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As with standard Japanese names, a shikona consists of a 'surname' and a 'given' name, and the full name is written surname first. However, the given name is rarely used outside formal or ceremonial occasions. Thus, the former yokozuna Asashōryū Akinori is usually referred to as simply Asashōryū. When addressing a sumo wrestler of the makuuchi or jūryō divisions, the suffix -zeki (関) should be used instead of the usual Japanese -san. The given name is often the wrestler's actual name, although foreign wrestlers are invariably given a Japanese name.
While a shikona can be the wrestler's own surname, most upper-division rikishi have a shikona different from their surname. A typical shikona consists of two or three kanji, rarely just one or more than three. Often, part of the name comes from the wrestler's master, a place name (such as the name of a province, a river, or a sea), the name of a weapon, an item identified with Japanese tradition (like a koto (琴) or nishiki (錦)), or a term indicating superiority. Often, waka (若, "young") indicates a wrestler whose father was also in sumo; in this case, the meaning is junior.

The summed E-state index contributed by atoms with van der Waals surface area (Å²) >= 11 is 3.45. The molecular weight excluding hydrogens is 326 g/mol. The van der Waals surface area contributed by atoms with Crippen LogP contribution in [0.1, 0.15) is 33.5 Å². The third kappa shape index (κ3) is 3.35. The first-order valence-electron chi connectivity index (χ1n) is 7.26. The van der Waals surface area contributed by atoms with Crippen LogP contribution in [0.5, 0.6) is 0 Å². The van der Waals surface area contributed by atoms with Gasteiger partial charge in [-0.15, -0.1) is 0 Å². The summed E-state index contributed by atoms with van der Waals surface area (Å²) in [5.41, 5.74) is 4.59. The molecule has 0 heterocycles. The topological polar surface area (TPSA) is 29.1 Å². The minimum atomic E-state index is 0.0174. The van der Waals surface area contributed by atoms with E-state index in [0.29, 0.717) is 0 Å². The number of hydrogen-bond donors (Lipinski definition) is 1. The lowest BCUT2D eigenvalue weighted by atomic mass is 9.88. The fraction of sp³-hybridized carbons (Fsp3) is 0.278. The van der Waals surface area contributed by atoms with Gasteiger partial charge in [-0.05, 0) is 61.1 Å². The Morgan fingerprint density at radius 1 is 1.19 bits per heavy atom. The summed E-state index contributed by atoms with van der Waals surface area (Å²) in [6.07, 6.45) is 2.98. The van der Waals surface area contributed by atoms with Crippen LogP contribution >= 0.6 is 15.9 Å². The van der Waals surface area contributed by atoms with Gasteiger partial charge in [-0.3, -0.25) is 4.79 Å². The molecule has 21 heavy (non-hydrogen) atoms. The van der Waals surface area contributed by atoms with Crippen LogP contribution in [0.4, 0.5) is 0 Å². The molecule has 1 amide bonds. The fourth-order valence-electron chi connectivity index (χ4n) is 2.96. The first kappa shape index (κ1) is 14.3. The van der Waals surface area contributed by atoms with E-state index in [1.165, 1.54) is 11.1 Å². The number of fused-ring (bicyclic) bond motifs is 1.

Wrestlers can change their shikona, often to mark significant rise in rank, but sometimes in the hope of a change in fortune after poor performance. Takahanada, son of former ōzeki Takanohana (貴乃花), changed his name to Takanohana (貴ノ花) when he himself was promoted to ōzeki, and subsequently changed the characters to 貴乃花. More recently Kotoōshū, whose performance has been disappointing since promotion to ōzeki, subtly changed the last character of his name, 琴欧州 becoming 琴欧洲, in a bid for better results. The shikona of veteran ōzeki Kaiō (魁皇) was originally set to be read Kaikō when he adopted it, but Kaiō was ultimately used as the pronunciation instead as it was felt to be a stronger-sounding name.
Many foreign rikishi are given shikona that give a clue as to their origin: the names of Russian brothers Rohō (露鵬) and Hakurozan (白露山) both contained the character 露, which is an abbreviation for Russia; Kotoōshū (琴欧州), a Bulgarian, the first European to reach the makuuchi (top) division, contains the characters 欧州, meaning Europe. Another notable example is the American Henry Armstrong Miller, who wrestled under the shikona Sentoryū (戦闘竜), which means "fighting war dragon" but is also homophonous with St. Louis, his city of origin.